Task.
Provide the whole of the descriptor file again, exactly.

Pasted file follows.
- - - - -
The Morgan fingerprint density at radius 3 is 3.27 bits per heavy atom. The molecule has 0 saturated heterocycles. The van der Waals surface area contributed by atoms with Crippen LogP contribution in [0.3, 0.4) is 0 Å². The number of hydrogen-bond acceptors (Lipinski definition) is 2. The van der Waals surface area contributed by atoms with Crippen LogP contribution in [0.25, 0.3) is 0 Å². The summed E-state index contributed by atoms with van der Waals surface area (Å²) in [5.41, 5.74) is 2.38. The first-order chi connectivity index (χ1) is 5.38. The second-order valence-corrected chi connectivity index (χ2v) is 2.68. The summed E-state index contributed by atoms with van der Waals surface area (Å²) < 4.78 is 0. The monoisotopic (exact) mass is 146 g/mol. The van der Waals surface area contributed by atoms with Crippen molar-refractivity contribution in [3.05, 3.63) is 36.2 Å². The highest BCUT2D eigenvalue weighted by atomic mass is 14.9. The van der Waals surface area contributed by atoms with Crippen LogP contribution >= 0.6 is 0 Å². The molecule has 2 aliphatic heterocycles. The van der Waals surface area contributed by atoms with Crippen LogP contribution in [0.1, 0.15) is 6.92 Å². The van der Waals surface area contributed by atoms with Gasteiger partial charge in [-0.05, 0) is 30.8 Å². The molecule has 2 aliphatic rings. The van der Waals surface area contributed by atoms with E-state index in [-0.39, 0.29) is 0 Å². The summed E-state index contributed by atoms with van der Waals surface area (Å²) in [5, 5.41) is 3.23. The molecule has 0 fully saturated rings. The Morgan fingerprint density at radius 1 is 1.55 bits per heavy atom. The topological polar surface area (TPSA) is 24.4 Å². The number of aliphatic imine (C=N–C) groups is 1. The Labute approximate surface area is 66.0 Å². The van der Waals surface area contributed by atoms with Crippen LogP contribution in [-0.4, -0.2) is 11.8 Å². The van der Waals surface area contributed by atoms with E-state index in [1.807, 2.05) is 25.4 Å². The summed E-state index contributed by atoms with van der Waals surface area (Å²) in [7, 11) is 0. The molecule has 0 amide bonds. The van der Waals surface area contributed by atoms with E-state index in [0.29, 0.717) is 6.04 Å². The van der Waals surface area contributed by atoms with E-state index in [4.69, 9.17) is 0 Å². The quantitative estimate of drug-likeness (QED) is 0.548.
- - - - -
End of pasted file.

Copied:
The Morgan fingerprint density at radius 3 is 3.27 bits per heavy atom. The molecule has 0 saturated heterocycles. The van der Waals surface area contributed by atoms with Crippen LogP contribution in [0.3, 0.4) is 0 Å². The number of hydrogen-bond acceptors (Lipinski definition) is 2. The van der Waals surface area contributed by atoms with Crippen LogP contribution in [0.25, 0.3) is 0 Å². The summed E-state index contributed by atoms with van der Waals surface area (Å²) in [5.41, 5.74) is 2.38. The first-order chi connectivity index (χ1) is 5.38. The second-order valence-corrected chi connectivity index (χ2v) is 2.68. The summed E-state index contributed by atoms with van der Waals surface area (Å²) < 4.78 is 0. The monoisotopic (exact) mass is 146 g/mol. The van der Waals surface area contributed by atoms with Crippen molar-refractivity contribution in [3.05, 3.63) is 36.2 Å². The highest BCUT2D eigenvalue weighted by atomic mass is 14.9. The van der Waals surface area contributed by atoms with Crippen LogP contribution >= 0.6 is 0 Å². The molecule has 2 aliphatic heterocycles. The van der Waals surface area contributed by atoms with Crippen LogP contribution in [0.1, 0.15) is 6.92 Å². The van der Waals surface area contributed by atoms with Gasteiger partial charge in [-0.05, 0) is 30.8 Å². The molecule has 2 aliphatic rings. The van der Waals surface area contributed by atoms with E-state index in [-0.39, 0.29) is 0 Å². The summed E-state index contributed by atoms with van der Waals surface area (Å²) in [5, 5.41) is 3.23. The molecule has 0 fully saturated rings. The Morgan fingerprint density at radius 1 is 1.55 bits per heavy atom. The topological polar surface area (TPSA) is 24.4 Å². The number of aliphatic imine (C=N–C) groups is 1. The Labute approximate surface area is 66.0 Å². The van der Waals surface area contributed by atoms with Crippen LogP contribution in [-0.4, -0.2) is 11.8 Å². The van der Waals surface area contributed by atoms with E-state index in [1.807, 2.05) is 25.4 Å². The summed E-state index contributed by atoms with van der Waals surface area (Å²) in [7, 11) is 0. The molecule has 0 amide bonds. The van der Waals surface area contributed by atoms with E-state index in [0.29, 0.717) is 6.04 Å². The van der Waals surface area contributed by atoms with E-state index in [4.69, 9.17) is 0 Å². The quantitative estimate of drug-likeness (QED) is 0.548.